In Which Thomas Friedman Accidently Reveals the Lingering Angst of the Fear Years

Thomas Friedman is the direct middleman of the NY Times’ Axis-Of-Centrist-Pseuds. To his right is Affirmative Action poster boy David Brooks (would his skills really merit NY Times columnist-dom if he wasn’t a “conservative”) who tried to concisely argue right-wing boilerplate early in his career, only to get picked apart by the Times’ letter writers. Brooks has since enveloped himself in arm chair human interaction “science” and become the slow lovechild of William Safire and Malcolm Gladwell. To Freidman’s left is Maureen Dowd whose modus operandi is to parallel the popular movie or TV of the moment with the latest DC palace intrigue — the sort of PoMo jab that would have been clever in a Freshman composition class at one of those New England colleges that starts with a “B” if it were 1983.

But it is T-Fried himself that is the Centrist Pseuds Centrist Pseud. It is he that will  declare that, look guys, we would get real about global warming and globalization if only there was a “centrist” compromise on the debt and the next six months will be crucial to the outcome of the war in Iraq because I talked to this cab driver in India and the Internet! Not all of T-Fieds ideas are wrong, but he is a bloviator who likes to point out how serious and important big THINGS are without contributing new thoughts or having any actual responsibility for any outcomes. He likes to pretend he’s at the table when the crucial decisions are made. No wonder he wound up being amongst the most egregious and pathetic of the Iraq War II Bush Patsies.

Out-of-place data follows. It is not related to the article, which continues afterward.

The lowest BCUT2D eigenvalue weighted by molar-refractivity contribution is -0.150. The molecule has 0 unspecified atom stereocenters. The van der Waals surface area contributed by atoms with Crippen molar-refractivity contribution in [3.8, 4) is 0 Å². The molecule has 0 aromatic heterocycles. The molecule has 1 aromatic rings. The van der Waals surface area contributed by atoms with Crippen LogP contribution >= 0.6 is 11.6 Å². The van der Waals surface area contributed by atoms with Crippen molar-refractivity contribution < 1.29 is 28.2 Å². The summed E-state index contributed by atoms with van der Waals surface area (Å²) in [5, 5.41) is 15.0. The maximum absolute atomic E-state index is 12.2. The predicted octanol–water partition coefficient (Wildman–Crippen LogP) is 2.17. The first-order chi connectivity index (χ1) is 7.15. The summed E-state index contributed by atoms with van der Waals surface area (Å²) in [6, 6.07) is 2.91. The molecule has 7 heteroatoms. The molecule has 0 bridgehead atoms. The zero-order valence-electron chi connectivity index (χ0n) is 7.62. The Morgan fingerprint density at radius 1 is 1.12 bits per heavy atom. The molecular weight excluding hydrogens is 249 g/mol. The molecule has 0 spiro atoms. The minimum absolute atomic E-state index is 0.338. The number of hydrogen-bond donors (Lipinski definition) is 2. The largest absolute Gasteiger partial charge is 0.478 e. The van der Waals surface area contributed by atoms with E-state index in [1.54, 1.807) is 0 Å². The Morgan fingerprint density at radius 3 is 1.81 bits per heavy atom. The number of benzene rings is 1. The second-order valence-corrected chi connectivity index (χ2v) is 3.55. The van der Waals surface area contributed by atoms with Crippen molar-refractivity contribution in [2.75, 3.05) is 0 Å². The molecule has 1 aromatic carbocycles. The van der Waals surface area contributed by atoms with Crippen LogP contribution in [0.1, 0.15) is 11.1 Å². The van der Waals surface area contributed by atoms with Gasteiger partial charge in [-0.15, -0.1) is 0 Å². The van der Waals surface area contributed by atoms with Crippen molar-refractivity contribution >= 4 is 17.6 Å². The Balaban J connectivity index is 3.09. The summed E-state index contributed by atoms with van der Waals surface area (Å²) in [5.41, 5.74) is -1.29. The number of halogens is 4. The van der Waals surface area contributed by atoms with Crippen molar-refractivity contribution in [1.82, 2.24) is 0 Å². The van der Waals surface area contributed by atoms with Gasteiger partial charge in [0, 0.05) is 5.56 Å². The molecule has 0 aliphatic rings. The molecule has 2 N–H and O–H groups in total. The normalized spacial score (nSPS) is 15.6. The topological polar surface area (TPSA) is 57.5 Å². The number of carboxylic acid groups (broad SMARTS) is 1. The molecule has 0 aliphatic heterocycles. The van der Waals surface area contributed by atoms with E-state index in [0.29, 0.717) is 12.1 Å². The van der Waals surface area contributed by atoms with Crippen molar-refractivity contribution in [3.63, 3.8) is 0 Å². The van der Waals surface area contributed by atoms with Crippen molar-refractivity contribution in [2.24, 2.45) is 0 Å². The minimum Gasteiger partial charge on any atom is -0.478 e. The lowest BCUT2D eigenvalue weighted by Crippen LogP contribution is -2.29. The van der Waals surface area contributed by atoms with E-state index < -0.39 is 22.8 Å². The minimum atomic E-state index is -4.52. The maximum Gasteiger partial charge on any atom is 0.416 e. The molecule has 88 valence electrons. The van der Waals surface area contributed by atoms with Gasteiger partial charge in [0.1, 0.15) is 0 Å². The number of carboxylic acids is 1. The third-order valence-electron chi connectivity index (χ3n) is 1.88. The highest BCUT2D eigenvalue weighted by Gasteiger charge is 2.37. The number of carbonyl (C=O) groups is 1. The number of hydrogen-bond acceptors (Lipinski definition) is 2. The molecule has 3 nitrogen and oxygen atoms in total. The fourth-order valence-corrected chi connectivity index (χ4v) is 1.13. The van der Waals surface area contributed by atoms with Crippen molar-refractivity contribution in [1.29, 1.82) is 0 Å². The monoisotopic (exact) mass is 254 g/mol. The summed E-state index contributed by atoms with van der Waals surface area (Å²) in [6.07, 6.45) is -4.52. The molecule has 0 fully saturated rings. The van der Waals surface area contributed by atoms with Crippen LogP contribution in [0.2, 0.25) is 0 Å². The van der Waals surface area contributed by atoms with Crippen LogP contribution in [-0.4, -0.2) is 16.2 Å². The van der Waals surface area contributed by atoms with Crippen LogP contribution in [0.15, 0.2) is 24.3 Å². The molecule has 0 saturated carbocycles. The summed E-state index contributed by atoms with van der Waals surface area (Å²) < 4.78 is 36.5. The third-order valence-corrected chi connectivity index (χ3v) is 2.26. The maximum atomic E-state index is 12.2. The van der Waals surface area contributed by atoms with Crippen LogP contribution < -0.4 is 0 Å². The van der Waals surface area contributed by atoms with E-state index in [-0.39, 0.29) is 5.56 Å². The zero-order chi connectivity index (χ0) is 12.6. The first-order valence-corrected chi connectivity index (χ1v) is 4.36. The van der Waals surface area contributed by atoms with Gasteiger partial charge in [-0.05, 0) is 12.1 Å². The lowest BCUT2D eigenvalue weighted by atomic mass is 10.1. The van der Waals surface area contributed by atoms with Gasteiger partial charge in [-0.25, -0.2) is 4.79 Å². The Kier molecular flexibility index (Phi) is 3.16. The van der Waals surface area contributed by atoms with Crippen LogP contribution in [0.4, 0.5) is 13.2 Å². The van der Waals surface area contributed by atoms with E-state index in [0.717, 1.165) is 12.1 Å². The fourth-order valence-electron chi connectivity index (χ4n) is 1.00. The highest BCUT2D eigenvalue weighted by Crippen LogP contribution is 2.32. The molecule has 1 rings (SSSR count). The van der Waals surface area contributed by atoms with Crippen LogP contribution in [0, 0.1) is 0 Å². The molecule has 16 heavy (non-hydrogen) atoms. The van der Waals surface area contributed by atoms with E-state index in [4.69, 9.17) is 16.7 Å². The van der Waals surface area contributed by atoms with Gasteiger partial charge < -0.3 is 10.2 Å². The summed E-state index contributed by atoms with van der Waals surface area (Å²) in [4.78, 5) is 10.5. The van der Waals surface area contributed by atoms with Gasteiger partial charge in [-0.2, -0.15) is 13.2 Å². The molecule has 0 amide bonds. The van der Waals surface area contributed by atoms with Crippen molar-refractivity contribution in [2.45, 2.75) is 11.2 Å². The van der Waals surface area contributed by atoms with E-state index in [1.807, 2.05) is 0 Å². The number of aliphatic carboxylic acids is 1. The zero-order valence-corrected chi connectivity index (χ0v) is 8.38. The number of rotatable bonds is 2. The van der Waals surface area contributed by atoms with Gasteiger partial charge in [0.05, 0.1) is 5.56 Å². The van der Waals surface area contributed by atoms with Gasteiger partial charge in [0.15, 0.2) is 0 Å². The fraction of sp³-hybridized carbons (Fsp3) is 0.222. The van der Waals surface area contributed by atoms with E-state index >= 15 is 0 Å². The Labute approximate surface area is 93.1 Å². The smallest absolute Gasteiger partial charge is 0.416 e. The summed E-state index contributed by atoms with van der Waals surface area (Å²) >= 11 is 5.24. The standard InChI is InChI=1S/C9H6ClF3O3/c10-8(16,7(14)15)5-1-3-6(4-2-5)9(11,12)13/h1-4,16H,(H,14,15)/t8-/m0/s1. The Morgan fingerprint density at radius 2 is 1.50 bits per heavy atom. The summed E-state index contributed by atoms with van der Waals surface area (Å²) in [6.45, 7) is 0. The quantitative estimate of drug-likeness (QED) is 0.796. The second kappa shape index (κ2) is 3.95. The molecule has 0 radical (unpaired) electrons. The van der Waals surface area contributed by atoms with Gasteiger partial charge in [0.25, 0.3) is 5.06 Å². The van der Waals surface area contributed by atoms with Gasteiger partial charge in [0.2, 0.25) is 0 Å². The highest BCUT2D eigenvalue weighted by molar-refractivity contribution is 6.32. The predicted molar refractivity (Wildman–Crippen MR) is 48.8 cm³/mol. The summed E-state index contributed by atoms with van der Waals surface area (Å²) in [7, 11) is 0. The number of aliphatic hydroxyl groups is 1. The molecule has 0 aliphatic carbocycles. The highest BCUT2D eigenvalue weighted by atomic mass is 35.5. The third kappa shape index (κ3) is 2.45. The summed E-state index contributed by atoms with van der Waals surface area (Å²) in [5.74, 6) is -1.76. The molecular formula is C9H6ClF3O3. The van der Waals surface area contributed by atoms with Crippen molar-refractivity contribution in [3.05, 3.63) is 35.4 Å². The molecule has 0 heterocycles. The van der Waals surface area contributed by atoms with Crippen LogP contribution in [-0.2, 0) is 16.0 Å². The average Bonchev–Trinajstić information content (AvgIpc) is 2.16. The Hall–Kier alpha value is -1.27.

So it was startling and frustrating to read his column shortly after the Boston Marathon bombings, but before the perpetrators and their motives were known. “Fortunately,” spake T-Fried, “we don’t frighten easily anymore. You could feel it in the country on Tuesday morning. We’ve been through 9/11. We probably overreacted then, but never again. We tracked down Osama bin Laden with police and intelligence work, and we’ll do the same in this case.”

To which I responded, “Wait a minute Home Slice. YOU may have ‘probably’ over-reacted to 9/11, but I sure as hell didn’t.” Moreover, T-Fried you sure weren’t part of any police work to track him down. Indeed, I believe your advice was “give war a chance.”

Now, obviously I am not part of the “we” that captured and killed bin Laden. But The Friedster is right about the other “we” that “probably” (meaning “actually”) over-reacted to 9/11. I was against Iraq War II and not a cheerleader like Friedman. But Iraq War II was still perpetrated in my name.

Being part of this “we” is likely harder for those that were for Iraq War II or generally pro-Bush, but then changed their minds later. Bush went from amongst the most popular to the least popular presidents in American history over his eight years. But Bush didn’t change. If you went from support to despise, as millions of Americans assuredly did, then you must admit that at best you were duped and at worst your passions were manipulated to overwhelm your reason. Blowhards like Friedman aided and abetted this by puffing up the irrationalization for the war and not pushing back against the dictate that being anti-war/Bush was being anti-American. But at the end of the day the bombs were dropped, the innocents were slaughtered, the WMDs were never found and Iraq War II searched for a meaning like a forlorn hermit crab stalking a shell-less beach, as the casualties mounted.

WE definitely did overreact to 9/11, even if Thomas Friedman is probably too much a douche to admit it, and we all have to own that no matter how much we regret it.